Tag Archives: Early Adulthood

Question?: Autism Signs And Symptoms

Mandy asks…

How can you tell if a young man has schizophrenia?

Just wondering – The same young man has depression and AD-HD. He takes special classes.

As he is talking, he’ll look in another direction, as if he is looking at something past you. He stays focus on it and doesn’t make eye contact.
Also, on one occasion I walked in on him talking to him self, facing a wall.
What are some signs of schizophrenia?

admin answers:

It kinda sounds like it could be autism too check out this sight:
http://health.yahoo.com/nervous-overview/autism-topic-overview/healthwise–hw152186.html

http://health.yahoo.com/mentalhealth-symptoms/schizophrenia-symptoms/healthwise–aa46973.html

this page has a list of the positive and negative symptoms of schizophrenia

Symptoms of schizophrenia usually emerge during adolescence or early adulthood and may appear suddenly or develop gradually. When symptoms develop gradually, they may be misdiagnosed with other conditions with similar symptoms, such as bipolar disorder or substance abuse (which commonly occurs with schizophrenia).

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Question?: What Is Autism Yahoo

Susan asks…

I know autism is typically shown as a child but can Autism also first show its signs in adulthood?

It may sound stupid, but are there two types of autism, one that develops in late teens/early adulthood or is just childhood?

admin answers:

If it is environmental as many believe, yes it can present later in life. But, most often the toxins are introduced to those sensitive to them in early childhood. There are not really two types of autism, there are millions, one for every affected person. I’ve yet to see two people who present in the same way with a diagnosis autism.

BTW – It doesn’t sound stupid, but a legitimate question.

Here is a site where lots of people know about autism first hand, not just from psych books. Http://health.groups.yahoo.com/group/Autism-Mercury/

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Question?: Schizophrenia Types

Joseph asks…

What types of schizophrenia is there?

I found out that this girl that I know is schizophrenic, but she takes pills which make her “normal”. I’ve never noticed anything odd about her except that she’s quiet. I always thought it made people see things or hear voices, which I’m sure I can blame TV for. Is there “minor” cases of schizophrenia, and can it escalate as you age?

admin answers:

Yes, there are minor cases of schizophrenia. It normally does get a little worse as you age, an example of this is younger children can show a couple of symptoms but a diagnosis is normally not made until about age 17+. Though, symptoms do not normally show until late adolescence / early adulthood. Schizophrenia is defined as ‘a mental disorder characterized by abnormalities in the perception or expression of reality’. I always thought of it as not being able to tell the difference between reality and dreams. The types are

Paranoid Schizophrenia:
The defining feature of the paranoid subtype is the presence of auditory hallucinations or prominent delusional thoughts about persecution or conspiracy. However, people with this subtype may be more functional in their ability to work and engage in relationships than people with other subtypes of schizophrenia.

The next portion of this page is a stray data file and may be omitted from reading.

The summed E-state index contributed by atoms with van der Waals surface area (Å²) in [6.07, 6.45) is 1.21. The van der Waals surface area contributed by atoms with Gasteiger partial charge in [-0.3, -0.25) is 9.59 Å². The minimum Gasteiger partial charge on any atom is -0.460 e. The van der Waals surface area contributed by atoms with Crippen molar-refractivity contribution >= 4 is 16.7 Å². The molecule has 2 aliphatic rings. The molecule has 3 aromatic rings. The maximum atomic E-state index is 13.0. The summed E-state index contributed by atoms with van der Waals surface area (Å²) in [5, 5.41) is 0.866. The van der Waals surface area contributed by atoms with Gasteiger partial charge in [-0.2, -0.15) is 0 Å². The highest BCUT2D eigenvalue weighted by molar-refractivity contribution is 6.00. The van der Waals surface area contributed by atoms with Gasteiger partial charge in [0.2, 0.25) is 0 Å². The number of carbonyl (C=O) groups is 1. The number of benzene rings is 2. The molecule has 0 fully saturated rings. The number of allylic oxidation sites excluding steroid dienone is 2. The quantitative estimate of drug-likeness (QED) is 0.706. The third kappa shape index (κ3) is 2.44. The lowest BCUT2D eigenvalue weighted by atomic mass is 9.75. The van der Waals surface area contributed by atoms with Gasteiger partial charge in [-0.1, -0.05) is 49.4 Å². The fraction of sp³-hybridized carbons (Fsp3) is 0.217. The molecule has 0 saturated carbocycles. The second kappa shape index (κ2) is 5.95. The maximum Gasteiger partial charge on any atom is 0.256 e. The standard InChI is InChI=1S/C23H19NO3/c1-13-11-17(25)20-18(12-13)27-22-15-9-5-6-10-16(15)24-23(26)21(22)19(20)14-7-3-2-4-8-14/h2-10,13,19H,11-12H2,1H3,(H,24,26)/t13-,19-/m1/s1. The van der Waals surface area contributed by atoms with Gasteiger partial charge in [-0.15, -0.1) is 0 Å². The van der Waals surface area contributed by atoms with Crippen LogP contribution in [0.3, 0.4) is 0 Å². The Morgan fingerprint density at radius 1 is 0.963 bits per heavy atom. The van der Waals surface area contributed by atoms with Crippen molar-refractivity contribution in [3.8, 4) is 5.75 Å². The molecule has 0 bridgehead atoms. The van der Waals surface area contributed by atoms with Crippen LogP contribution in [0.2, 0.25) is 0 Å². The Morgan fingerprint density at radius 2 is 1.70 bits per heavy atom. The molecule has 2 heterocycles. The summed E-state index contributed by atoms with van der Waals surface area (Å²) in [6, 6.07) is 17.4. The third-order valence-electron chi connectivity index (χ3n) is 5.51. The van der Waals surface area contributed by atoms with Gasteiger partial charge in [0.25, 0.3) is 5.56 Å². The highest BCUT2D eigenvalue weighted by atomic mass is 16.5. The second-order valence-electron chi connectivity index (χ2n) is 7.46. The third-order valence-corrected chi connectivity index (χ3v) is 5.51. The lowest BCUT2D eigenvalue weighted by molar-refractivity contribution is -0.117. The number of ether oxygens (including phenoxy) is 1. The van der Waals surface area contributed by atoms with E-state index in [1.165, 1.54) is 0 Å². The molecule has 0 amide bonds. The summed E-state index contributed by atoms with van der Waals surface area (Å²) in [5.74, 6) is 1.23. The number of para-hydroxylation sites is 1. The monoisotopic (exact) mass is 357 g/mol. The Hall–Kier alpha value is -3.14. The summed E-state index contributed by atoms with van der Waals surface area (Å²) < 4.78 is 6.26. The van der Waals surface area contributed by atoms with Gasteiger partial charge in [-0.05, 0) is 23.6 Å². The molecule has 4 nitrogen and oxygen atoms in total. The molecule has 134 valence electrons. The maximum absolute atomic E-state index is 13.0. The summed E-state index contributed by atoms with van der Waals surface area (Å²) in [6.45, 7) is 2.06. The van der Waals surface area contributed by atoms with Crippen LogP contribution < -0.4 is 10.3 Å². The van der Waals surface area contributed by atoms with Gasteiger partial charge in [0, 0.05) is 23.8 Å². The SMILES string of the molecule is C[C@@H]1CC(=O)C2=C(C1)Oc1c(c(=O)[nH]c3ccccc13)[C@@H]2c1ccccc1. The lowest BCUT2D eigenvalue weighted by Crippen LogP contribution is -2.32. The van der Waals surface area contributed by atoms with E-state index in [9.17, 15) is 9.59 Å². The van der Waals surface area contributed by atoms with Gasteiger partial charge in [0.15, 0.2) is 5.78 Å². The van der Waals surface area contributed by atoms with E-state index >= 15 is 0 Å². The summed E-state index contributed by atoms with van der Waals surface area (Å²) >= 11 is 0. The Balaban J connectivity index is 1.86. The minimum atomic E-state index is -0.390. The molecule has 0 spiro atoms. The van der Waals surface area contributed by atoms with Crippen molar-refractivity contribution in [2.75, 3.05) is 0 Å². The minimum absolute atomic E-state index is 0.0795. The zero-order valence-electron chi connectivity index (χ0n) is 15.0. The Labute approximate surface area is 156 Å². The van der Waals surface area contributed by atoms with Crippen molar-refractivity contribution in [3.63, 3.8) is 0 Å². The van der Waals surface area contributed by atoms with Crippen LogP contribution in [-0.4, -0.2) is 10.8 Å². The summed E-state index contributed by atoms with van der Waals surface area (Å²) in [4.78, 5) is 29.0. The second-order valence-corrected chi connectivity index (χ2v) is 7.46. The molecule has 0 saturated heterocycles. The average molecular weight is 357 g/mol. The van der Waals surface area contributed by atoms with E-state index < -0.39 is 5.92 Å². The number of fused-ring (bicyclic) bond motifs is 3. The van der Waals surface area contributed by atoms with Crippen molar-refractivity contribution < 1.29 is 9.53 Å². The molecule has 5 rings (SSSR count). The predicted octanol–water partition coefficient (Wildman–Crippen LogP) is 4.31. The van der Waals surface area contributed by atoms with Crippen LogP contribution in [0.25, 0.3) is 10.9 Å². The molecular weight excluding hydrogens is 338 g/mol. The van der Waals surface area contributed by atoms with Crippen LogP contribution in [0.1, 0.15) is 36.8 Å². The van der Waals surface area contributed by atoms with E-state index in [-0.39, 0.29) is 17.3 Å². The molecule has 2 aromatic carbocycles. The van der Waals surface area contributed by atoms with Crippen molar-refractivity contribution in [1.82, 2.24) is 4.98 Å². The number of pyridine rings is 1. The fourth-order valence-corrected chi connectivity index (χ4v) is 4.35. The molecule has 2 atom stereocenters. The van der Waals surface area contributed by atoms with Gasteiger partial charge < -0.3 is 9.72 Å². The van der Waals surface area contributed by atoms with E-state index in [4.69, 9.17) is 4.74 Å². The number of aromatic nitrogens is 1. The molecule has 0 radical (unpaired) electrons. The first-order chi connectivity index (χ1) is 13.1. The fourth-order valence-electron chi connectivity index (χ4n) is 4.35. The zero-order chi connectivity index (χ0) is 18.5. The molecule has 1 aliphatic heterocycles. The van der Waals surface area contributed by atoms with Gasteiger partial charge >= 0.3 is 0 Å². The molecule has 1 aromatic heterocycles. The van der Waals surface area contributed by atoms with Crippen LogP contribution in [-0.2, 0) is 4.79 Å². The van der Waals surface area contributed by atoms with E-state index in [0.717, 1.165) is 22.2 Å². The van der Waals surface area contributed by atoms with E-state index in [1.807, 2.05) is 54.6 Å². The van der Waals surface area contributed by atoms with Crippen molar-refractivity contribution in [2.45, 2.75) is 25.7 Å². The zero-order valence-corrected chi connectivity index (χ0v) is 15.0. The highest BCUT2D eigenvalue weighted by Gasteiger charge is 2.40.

Disorganized Schizophrenia:
As the name implies, this subtype’s predominant feature is disorganization of the thought processes. As a rule, hallucinations and delusions are less pronounced, although there may be some evidence of these symptoms. These people may have significant impairments in their ability to maintain the activities of daily living. Even the more routine tasks, such as dressing, bathing or brushing teeth, can be significantly impaired or lost.
Often, there is impairment in the emotional processes of the individual. For example, these people may appear emotionally unstable, or their emotions may not seem appropriate to the context of the situation. They may fail to show ordinary emotional responses in situations that evoke such responses in healthy people.

Catatonic Schizophrenia:
The predominant clinical features seen in the catatonic subtype involve disturbances in movement. Affected people may exhibit a dramatic reduction in activity, to the point that voluntary movement stops, as in catatonic stupor. Alternatively, activity can dramatically increase, a state known as catatonic excitement.
Other disturbances of movement can be present with this subtype. Actions that appear relatively purposeless but are repetitively performed, also known as stereotypic behavior, may occur, often to the exclusion of involvement in any productive activity.

Residual Schizophrenia:
This subtype is diagnosed when the patient no longer displays prominent symptoms. In such cases, the schizophrenic symptoms generally have lessened in severity. Hallucinations, delusions or idiosyncratic behaviors may still be present, but their manifestations are significantly diminished in comparison to the acute phase of the illness.

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Aspects of quality of life in adults diagnosed with autism in childhood: A population-based study